this 20 km wide and several 100 m thick reef-rimmed (Grigg, 1982, 1997). In these sites accommodation for
platform as a basinward-thickening wedge is funda- platform growth is provided by thermal subsidence of
mentally controlled by the interaction of high-fre- the oceanic crust and volcanic pedestal. This has
quency sealevel changes and background subsidence resulted in 2200 and 2400 m of shallow-water
and shallow-water photozoan carbonate production, carbonate platform stratigraphy in the Maldives and
and has been numerically modelled as such (Bosence the Saya de Malha Bank respectively (Purdy and
et al., 1994). The change from ramp to rimmed shelf is Bertram, 1993), 13001400 m in Anewetak (Quinn
interpreted as a change in the location of the shelf and Saller, 1997) and 180450 m in the Mururoa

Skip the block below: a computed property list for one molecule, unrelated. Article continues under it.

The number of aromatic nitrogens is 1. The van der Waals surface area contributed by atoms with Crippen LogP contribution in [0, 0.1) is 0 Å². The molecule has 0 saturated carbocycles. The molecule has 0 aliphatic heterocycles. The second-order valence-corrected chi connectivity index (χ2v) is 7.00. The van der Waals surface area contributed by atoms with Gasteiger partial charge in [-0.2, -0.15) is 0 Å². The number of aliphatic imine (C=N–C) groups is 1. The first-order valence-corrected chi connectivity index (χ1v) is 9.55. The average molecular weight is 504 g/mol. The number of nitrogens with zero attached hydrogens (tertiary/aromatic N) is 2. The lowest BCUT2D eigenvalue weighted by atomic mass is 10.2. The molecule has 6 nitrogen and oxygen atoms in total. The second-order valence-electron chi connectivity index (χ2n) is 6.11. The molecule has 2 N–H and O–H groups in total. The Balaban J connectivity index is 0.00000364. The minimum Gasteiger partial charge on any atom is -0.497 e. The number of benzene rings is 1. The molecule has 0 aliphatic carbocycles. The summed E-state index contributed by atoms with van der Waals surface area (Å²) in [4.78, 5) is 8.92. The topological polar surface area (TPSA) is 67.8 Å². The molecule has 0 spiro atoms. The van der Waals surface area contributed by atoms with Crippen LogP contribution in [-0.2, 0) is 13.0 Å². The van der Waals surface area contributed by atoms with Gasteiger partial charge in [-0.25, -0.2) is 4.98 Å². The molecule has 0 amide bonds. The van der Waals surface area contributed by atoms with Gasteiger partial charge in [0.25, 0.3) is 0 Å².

carbonate factory from mid shelf (heterozoan, rhodo- volcanic pedestal platform in the Pacific (Buigues,
lith belt) production on a ramp to shallow photozoan 1997). Platform morphology is initially controlled by
(coralgal reef) production for the rimmed platform in morphology of the volcanic edifice and varies from
response to climatic changes (Pomar, 2001; Pomar et subcircular (e.g. Anewetak; Quinn and Saller, 1997;
al., 2002). Reunion, Mayotte and Mauritius; Camoin et al., 1997)
These platforms, as their name implies, come to elliptical (Bermuda; Vacher and Rowe, 1997) (Fig.
exclusively from mature passive (or subsiding) ocean 3E) to a complex of amalgamated volcanic pedestals
basin margins. The stratigraphies with their character- and subcircular volcanic pedestals with an intervening
istic (tens of kilometres) progradational geometries graben (Maldives; Purdy and Bertram, 1993). Sizes
(Fig. 3C and D) indicate production rates in excess of vary from single edifice platforms (average 18.6
the relatively low subsidence rates recorded for passive m12.5 m measured across reef rim for 10 volcanic
margin settings. They are known from both low and pedestal platforms in Vacher and Quinn (1997) to